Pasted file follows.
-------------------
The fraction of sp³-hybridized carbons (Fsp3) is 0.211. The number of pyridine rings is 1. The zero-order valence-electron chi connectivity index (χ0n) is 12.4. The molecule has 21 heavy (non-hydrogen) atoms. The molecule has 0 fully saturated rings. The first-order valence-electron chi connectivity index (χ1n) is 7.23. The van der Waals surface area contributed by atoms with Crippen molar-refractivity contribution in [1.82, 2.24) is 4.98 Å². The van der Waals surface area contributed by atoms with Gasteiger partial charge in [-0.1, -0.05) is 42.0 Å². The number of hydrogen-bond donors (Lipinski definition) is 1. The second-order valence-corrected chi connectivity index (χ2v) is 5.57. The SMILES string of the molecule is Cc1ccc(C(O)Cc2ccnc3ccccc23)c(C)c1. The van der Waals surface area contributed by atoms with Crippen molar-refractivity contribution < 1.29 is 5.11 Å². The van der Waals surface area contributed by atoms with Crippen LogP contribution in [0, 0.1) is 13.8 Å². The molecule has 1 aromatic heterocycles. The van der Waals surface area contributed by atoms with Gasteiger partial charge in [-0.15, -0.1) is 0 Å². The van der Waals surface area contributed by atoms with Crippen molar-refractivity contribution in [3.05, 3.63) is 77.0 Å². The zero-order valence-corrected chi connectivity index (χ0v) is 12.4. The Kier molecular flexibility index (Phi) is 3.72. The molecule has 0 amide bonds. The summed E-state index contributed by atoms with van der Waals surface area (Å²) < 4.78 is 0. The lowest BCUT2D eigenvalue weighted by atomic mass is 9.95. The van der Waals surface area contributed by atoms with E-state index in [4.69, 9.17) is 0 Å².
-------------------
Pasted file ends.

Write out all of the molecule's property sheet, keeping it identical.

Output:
The fraction of sp³-hybridized carbons (Fsp3) is 0.211. The number of pyridine rings is 1. The zero-order valence-electron chi connectivity index (χ0n) is 12.4. The molecule has 21 heavy (non-hydrogen) atoms. The molecule has 0 fully saturated rings. The first-order valence-electron chi connectivity index (χ1n) is 7.23. The van der Waals surface area contributed by atoms with Crippen molar-refractivity contribution in [1.82, 2.24) is 4.98 Å². The van der Waals surface area contributed by atoms with Gasteiger partial charge in [-0.1, -0.05) is 42.0 Å². The number of hydrogen-bond donors (Lipinski definition) is 1. The second-order valence-corrected chi connectivity index (χ2v) is 5.57. The SMILES string of the molecule is Cc1ccc(C(O)Cc2ccnc3ccccc23)c(C)c1. The van der Waals surface area contributed by atoms with Crippen molar-refractivity contribution < 1.29 is 5.11 Å². The van der Waals surface area contributed by atoms with Crippen LogP contribution in [0, 0.1) is 13.8 Å². The molecule has 1 aromatic heterocycles. The van der Waals surface area contributed by atoms with Gasteiger partial charge in [-0.15, -0.1) is 0 Å². The van der Waals surface area contributed by atoms with Crippen molar-refractivity contribution in [3.05, 3.63) is 77.0 Å². The zero-order valence-corrected chi connectivity index (χ0v) is 12.4. The Kier molecular flexibility index (Phi) is 3.72. The molecule has 0 amide bonds. The summed E-state index contributed by atoms with van der Waals surface area (Å²) < 4.78 is 0. The lowest BCUT2D eigenvalue weighted by atomic mass is 9.95. The van der Waals surface area contributed by atoms with E-state index in [4.69, 9.17) is 0 Å².